Q1a (ii): KM doesnt always work Q: Suggest three reasons why citations for some papers might not be found by any of your suggested IR tools A: - Two of these papers are in Russian, citations may also be; these tools focus on English-language papers; - Papers in this field are mainly in conference/workshop proceedings, not journals, hence less likely to be indexed by IR tools (esp Web of Science) - older papers may not be online, so less likely to be found and cited by others
Q1b: Info Retrieval v Info Extraction What is the difference between Information Retrieval and Information Extraction? A Knowledge Management consultancy aims to build a database of all Data Mining tools available for download via the WWW, including name, cost, implementation language, input/output format(s), and Machine Learning algorithm(s) included; should they use IR or IE for this task, and why?
A1b: Info Retrieval v Info Extraction IR: finding whole documents which match query IE: extracting data/info from a given text to populate fields in data-base or knowledge-base records Both IR and IE are appropriate: this task requires IR to find DM tool description webpages from whole WWW, but then finding the specific details in each webpage is identifying fields in records for DB population task
Q1c: using relevance feedback to adapt a query IR query finds matching documents. The user may say some are not relevant. Relevance feedback can guide the system to adapt the initial query – new query finds more of the same This may look complicated but its just putting the numbers into the equation…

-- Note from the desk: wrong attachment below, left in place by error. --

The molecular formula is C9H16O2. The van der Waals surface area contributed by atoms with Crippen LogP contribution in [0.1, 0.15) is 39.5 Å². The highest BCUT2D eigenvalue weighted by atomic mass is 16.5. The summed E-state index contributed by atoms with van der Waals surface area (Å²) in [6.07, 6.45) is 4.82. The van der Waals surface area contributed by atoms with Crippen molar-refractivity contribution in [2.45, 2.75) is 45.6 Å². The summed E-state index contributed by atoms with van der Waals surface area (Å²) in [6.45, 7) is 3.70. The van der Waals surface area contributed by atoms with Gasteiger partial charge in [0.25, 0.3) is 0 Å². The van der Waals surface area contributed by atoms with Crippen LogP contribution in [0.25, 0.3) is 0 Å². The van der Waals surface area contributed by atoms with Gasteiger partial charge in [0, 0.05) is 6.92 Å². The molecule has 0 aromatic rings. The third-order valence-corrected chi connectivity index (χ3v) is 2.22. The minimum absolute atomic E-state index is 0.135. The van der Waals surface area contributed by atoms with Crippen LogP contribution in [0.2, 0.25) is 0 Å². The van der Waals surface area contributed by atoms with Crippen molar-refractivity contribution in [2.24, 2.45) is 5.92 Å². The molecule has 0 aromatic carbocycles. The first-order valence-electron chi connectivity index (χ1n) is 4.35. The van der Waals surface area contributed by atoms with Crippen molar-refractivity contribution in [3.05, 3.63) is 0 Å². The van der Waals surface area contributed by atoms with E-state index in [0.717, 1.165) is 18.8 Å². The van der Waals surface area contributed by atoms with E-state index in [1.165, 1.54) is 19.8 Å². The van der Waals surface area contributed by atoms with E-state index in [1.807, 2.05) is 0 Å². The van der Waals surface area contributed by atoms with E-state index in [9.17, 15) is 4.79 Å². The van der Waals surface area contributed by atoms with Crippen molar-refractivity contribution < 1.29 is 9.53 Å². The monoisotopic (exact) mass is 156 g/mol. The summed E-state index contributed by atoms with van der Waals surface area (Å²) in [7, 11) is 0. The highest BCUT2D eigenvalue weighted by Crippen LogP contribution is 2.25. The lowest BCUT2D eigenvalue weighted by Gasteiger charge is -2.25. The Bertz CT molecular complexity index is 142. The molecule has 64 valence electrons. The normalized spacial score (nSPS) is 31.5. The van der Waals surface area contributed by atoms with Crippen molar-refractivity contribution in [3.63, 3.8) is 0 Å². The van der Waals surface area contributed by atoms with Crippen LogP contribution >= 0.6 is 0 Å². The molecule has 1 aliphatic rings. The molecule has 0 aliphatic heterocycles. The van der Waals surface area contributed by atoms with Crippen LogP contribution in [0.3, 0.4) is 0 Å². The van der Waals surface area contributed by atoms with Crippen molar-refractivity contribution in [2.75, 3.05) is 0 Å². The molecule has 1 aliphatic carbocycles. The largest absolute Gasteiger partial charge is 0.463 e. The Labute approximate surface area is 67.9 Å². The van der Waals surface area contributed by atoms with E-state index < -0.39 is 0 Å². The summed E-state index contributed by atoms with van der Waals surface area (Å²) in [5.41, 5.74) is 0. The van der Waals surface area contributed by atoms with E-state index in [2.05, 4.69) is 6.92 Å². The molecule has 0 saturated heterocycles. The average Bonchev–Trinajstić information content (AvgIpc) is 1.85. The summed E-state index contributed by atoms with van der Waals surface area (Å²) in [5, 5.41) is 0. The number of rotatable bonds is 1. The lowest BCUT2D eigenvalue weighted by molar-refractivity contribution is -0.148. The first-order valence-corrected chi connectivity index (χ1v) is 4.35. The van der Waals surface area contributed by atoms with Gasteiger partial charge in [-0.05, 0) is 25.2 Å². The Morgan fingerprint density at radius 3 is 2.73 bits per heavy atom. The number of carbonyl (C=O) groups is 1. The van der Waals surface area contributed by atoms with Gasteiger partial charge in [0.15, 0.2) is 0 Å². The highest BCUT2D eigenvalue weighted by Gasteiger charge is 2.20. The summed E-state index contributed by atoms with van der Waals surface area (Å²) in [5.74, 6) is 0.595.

Q2: Knowledge processes In 2008, Leeds University adopted the Blackboard Virtual Learning Environment (VLE) to be used in undergraduate taught modules in all schools and departments. In future, lectures and tutorials may become redundant at Leeds University: if we assume that student learning fits Colemans model of Knowledge Management processes, then the Virtual Learning Environment provides technologies to deal with all stages in this model. All relevant explicit, implicit, tacit and cultural knowledge can be captured and stored in our Virtual Learning Environment, for students to access using Information Retrieval technologies. Is this claim plausible? In your answer, explain what is meant by Colemans model of Knowledge Management processes, citing examples relating to learning and teaching at Leeds University. Define and give relevant examples of the four type of knowledge; and state whether they could be captured and stored in our VLE, and searched for via an Information Retrieval system. [20 marks]